As the economic impact of the Covid-19 pandemic hits Africa’s business sector, small and medium enterprises are in a fight for their survival.
With slowing economies across the continent, low consumer confidence and now a pandemic, SMEs are increasingly in search of tools that can help them build resilience against the ongoing disruption.
Pedro Guerreiro, Regional Director for Central Africa at SAP, says some businesses were fortunate enough to have the tools and systems in place to enable remote work.
“This minimized the negative impact of the lockdown on their productivity and operations and enabled them to maintain business continuity more easily. However, some SMEs have out-of-date technology, while too many have not invested in technology at all. This leaves SMEs stranded and lacking the capacity to adapt to a very disruptive environment.”
According to the World Bank, SMEs account for about 90% of all businesses and more than half of all employees worldwide. However, African SMEs face perennial funding challenges, with the IFC estimating that Covid-19 will widen a funding gap that already sits at $1.5-trillion.
Guerreiro adds that SMEs that had adopted cloud services prior to the country lockdowns would have been in a better position to maintain business productivity and keep operations running.
“If you are stuck with outdated on-premise technology, however, the lockdown restrictions would have been devastating to your productivity, especially as employees were suddenly working remotely and without physical access to the office.”
In South Africa, for example, which had one of the strictest lockdowns in the world, 70% of the country’s workforce has returned to work, but many companies are persisting with remote work.
“There is growing evidence that employees can maintain the same – or even higher – levels of productivity when working remotely as they do when they are at the office. One of the key enablers of this is their use of technology tools such as cloud-based enterprise resource planning solutions that enable them to orchestrate their business productivity regardless of where they are,” Mr. Gurreiro added.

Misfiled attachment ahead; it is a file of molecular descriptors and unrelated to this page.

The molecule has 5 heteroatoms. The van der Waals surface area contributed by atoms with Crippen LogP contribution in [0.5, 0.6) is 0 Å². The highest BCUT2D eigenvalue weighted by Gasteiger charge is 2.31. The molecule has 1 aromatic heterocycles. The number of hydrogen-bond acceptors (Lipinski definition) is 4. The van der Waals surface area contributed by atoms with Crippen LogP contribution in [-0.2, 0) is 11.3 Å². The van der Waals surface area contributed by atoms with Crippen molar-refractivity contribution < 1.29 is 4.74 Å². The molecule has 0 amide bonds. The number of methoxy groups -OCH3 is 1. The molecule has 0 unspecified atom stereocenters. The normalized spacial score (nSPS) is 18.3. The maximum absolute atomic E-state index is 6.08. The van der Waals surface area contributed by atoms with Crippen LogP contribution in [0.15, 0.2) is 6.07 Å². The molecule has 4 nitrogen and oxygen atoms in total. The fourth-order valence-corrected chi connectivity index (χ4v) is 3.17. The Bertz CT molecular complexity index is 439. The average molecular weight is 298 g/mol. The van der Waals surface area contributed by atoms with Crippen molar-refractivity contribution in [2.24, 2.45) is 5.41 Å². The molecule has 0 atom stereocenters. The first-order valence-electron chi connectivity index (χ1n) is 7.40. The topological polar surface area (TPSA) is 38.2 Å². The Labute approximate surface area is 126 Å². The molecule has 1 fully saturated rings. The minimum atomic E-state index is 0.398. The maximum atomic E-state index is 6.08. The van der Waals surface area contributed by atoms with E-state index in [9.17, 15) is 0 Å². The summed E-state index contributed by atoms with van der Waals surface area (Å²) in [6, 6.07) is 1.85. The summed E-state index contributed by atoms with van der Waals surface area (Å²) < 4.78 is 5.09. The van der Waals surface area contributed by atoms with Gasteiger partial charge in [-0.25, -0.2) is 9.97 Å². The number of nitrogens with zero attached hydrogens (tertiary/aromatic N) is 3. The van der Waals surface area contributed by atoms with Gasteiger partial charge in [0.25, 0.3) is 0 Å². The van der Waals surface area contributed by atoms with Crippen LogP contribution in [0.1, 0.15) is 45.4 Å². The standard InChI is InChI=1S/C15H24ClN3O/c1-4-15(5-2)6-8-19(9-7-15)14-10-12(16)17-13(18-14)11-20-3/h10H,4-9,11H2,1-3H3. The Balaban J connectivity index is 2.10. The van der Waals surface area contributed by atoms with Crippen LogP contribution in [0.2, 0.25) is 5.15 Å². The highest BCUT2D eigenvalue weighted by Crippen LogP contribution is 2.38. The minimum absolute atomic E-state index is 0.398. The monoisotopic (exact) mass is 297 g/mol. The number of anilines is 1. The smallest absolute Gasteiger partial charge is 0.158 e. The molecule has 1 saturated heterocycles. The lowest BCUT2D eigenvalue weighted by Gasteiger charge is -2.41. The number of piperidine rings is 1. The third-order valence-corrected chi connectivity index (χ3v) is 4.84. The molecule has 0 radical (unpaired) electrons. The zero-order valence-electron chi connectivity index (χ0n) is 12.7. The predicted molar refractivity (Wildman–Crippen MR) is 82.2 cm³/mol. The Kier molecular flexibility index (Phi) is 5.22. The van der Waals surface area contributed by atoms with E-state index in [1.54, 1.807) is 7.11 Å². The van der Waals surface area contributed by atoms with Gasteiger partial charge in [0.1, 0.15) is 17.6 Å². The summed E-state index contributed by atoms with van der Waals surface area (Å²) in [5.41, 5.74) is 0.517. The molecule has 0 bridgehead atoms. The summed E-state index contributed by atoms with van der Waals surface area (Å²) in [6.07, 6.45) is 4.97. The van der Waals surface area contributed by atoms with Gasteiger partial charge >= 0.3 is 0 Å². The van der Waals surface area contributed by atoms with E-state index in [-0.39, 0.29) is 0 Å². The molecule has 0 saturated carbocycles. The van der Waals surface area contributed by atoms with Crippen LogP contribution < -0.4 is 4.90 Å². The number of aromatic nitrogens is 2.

Enterprise tools for SMEs
While ERP solutions were traditionally leveraged by large organisations that had the skills and capital to successfully implement them, technology vendors have made a concerted effort over the past few years to extend these offerings to the SME market.
“Nearly 80% of SAP’s customers globally are SMEs and with an implementation period of as little as two weeks, the solutions that are available to SMEs can transform how they operate quickly enough for it to matter as they recover from a tough trading period due to Covid-19,” says Amin Meqdadi, Head of General Business for SAP Africa.
Mr. Meqdadi points to partners and resellers as key enablers of cloud adoption among SMEs.
“A strong partner ecosystem can help SMEs navigate some of the trickier aspects of cloud adoption and help build innovations that are tailored to the SME market. The pandemic is also forcing some change in how partners and resellers engage with SMEs,” the Head of General Business at SAP Africa said.
“Since the Covid-19 outbreak, what SMEs need most is the agility, cost-savings and productivity benefits of cloud solutions. While adopting and implementing cloud was generally seen as a nice-to-have or a goal for some time in the future, the very survival of many small businesses now depends on how well they adopt and leverage the many benefits of cloud technologies,” Mr. Meqdadi added.